- Could you regrow an arm or a leg? Salamanders can.
- Should you be allowed to try unapproved treatments without the FDA tick when you’re terminally ill? President Trump says yes.
20-23 June 2018 at the Melbourne Convention and Exhibition Centre
International Society for Stem Cell Research 2018 Annual Meeting: more than 2,500 stem cell scientists from 50 countries will hear from 150+ speakers, including:
Taking stem cell science from the lab to the clinic, and what’s wrong with the US ‘right to try’ legislation—Roger Barker, UK
ISSCR is concerned about ‘right to try’ legislation just signed into law in the U.S., which allows terminally ill patients to try risky, unproven treatments without regulation or oversight. Doctors and scientists are alarmed. They say current compassionate use provisions allow access.
While the number of clinical trials using stem cell-derived approaches is increasing, doctors, health authorities and ethics committees have little independent guidance on how to evaluate and assess them.
Roger Barker is a neurologist and neuroscientist at the University of Cambridge, currently researching cellular therapies for Parkinson’s disease and Huntington’s disease. He is Chair of the ISSCR’s Clinical Translation Committee and led the development of Stem Cell-Based Clinical Trials: Practical Advice for Physicians and Ethics / Institutional Review Committees which tackles this issue.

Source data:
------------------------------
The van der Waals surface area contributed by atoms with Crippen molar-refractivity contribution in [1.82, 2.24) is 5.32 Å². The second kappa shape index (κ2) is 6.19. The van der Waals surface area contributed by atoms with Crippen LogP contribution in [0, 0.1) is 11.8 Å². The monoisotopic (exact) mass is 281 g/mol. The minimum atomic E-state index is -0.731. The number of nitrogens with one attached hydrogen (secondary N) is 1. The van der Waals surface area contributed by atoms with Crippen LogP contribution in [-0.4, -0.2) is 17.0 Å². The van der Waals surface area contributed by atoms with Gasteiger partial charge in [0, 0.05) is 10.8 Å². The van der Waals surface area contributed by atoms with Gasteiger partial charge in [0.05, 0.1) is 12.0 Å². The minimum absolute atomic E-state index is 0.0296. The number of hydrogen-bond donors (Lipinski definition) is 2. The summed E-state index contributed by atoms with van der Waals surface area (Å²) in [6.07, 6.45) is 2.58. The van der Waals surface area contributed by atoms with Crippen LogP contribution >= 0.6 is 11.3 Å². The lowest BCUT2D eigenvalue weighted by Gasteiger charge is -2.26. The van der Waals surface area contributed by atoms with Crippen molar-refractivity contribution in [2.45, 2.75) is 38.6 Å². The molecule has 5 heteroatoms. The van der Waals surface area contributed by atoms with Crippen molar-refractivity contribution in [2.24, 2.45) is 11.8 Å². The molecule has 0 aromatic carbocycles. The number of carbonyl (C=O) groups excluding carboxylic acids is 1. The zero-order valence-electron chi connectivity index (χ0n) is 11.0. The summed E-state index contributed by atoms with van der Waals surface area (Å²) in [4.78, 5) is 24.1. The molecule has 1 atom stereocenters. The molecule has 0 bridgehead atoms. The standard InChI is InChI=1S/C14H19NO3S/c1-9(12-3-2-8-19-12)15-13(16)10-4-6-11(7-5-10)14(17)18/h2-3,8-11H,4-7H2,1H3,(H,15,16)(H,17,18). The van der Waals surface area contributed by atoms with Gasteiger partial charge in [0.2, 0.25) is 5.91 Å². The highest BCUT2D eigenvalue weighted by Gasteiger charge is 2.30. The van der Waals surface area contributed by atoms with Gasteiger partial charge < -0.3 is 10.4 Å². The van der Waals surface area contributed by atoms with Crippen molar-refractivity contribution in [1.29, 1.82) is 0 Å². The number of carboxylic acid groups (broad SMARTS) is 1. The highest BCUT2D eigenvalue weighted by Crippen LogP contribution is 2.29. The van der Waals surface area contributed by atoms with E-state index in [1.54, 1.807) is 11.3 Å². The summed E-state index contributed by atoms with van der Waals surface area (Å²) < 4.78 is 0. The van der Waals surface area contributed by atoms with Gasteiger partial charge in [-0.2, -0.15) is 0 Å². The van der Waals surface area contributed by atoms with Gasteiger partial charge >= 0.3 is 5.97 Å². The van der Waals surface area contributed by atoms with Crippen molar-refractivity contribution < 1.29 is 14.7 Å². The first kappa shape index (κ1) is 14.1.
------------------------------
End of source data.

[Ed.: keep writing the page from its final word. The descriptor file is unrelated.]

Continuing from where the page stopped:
Roger will present what researchers and physicians need to know about safer paths from bench to bedside.
What humans can learn from axolotl and salamander limb, eye and spinal cord regeneration
—Elly Tanaka, Austria
Some salamanders and axolotls are able to regrow eyes, lost limbs and even severed spinal cords. Elly Tanaka is exploring how the remaining portion of an axolotl’s lost limb is able to activate stem cells to build a replacement.
She has identified the signals from wounds that initiate regeneration, and found that cells ‘remember’ what was lost so that the correct parts of the limb are produced. She is studying these animals to see if they can provide clues for human regenerative medicine. She will share her findings.
Tracing blood back to its beginnings to tackle leukaemia—Andrew Elefanty, Australia
Right now, the stem cells in your bone marrow are making one billion new red blood cells per minute. Andrew Elefanty is studying both embryonic stem cells and more specialised blood-forming stem cells to reveal how our body makes blood and what leads to leukaemia and other blood diseases.
Andrew will share what his research reveals about how blood stem cells go rogue.
- How new skin from genetically modified stem cells saved a refugee boy’s life—Michele De Luca, Italy
- Developing a stem cell product to cure blindness from burning—Graziella Pellegrini, Italy
- How a single stem cell multiplies and organises into a complete healthy body—Patrick Tam, Australia.